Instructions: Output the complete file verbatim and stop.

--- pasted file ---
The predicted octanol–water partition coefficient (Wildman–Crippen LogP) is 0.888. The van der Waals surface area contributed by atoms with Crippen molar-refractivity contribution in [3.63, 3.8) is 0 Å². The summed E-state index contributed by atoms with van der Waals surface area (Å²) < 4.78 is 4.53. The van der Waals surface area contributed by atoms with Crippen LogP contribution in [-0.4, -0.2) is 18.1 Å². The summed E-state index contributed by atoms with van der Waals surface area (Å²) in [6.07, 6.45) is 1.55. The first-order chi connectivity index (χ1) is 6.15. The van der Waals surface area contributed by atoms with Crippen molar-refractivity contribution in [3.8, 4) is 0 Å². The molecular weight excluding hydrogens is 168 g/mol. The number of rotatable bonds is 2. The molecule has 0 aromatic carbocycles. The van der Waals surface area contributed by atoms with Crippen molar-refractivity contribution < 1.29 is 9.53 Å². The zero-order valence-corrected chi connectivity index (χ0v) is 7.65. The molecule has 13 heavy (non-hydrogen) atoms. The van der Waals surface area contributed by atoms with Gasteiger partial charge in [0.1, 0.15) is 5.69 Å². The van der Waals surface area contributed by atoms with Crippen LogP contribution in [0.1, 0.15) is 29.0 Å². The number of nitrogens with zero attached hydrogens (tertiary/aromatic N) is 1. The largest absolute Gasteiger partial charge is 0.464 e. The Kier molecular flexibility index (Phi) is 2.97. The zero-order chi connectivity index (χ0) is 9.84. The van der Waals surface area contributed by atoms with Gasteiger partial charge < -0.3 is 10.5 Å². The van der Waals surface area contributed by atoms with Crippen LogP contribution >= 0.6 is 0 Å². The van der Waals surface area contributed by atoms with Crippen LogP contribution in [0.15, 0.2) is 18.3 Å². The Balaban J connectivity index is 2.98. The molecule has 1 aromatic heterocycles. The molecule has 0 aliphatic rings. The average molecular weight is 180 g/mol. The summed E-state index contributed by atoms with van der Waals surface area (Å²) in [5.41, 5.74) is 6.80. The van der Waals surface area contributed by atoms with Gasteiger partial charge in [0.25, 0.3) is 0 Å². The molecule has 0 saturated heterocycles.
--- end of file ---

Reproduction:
The predicted octanol–water partition coefficient (Wildman–Crippen LogP) is 0.888. The van der Waals surface area contributed by atoms with Crippen molar-refractivity contribution in [3.63, 3.8) is 0 Å². The summed E-state index contributed by atoms with van der Waals surface area (Å²) < 4.78 is 4.53. The van der Waals surface area contributed by atoms with Crippen LogP contribution in [-0.4, -0.2) is 18.1 Å². The summed E-state index contributed by atoms with van der Waals surface area (Å²) in [6.07, 6.45) is 1.55. The first-order chi connectivity index (χ1) is 6.15. The van der Waals surface area contributed by atoms with Crippen molar-refractivity contribution in [3.8, 4) is 0 Å². The molecular weight excluding hydrogens is 168 g/mol. The number of rotatable bonds is 2. The molecule has 0 aromatic carbocycles. The van der Waals surface area contributed by atoms with Crippen molar-refractivity contribution < 1.29 is 9.53 Å². The zero-order valence-corrected chi connectivity index (χ0v) is 7.65. The molecule has 13 heavy (non-hydrogen) atoms. The van der Waals surface area contributed by atoms with Gasteiger partial charge in [0.1, 0.15) is 5.69 Å². The van der Waals surface area contributed by atoms with Crippen LogP contribution in [0.1, 0.15) is 29.0 Å². The number of nitrogens with zero attached hydrogens (tertiary/aromatic N) is 1. The largest absolute Gasteiger partial charge is 0.464 e. The Kier molecular flexibility index (Phi) is 2.97. The zero-order chi connectivity index (χ0) is 9.84. The van der Waals surface area contributed by atoms with Gasteiger partial charge < -0.3 is 10.5 Å². The van der Waals surface area contributed by atoms with Crippen LogP contribution >= 0.6 is 0 Å². The van der Waals surface area contributed by atoms with Crippen LogP contribution in [0.15, 0.2) is 18.3 Å². The Balaban J connectivity index is 2.98. The molecule has 1 aromatic heterocycles. The molecule has 0 aliphatic rings. The average molecular weight is 180 g/mol. The summed E-state index contributed by atoms with van der Waals surface area (Å²) in [5.41, 5.74) is 6.80. The van der Waals surface area contributed by atoms with Gasteiger partial charge in [0.25, 0.3) is 0 Å². The molecule has 0 saturated heterocycles.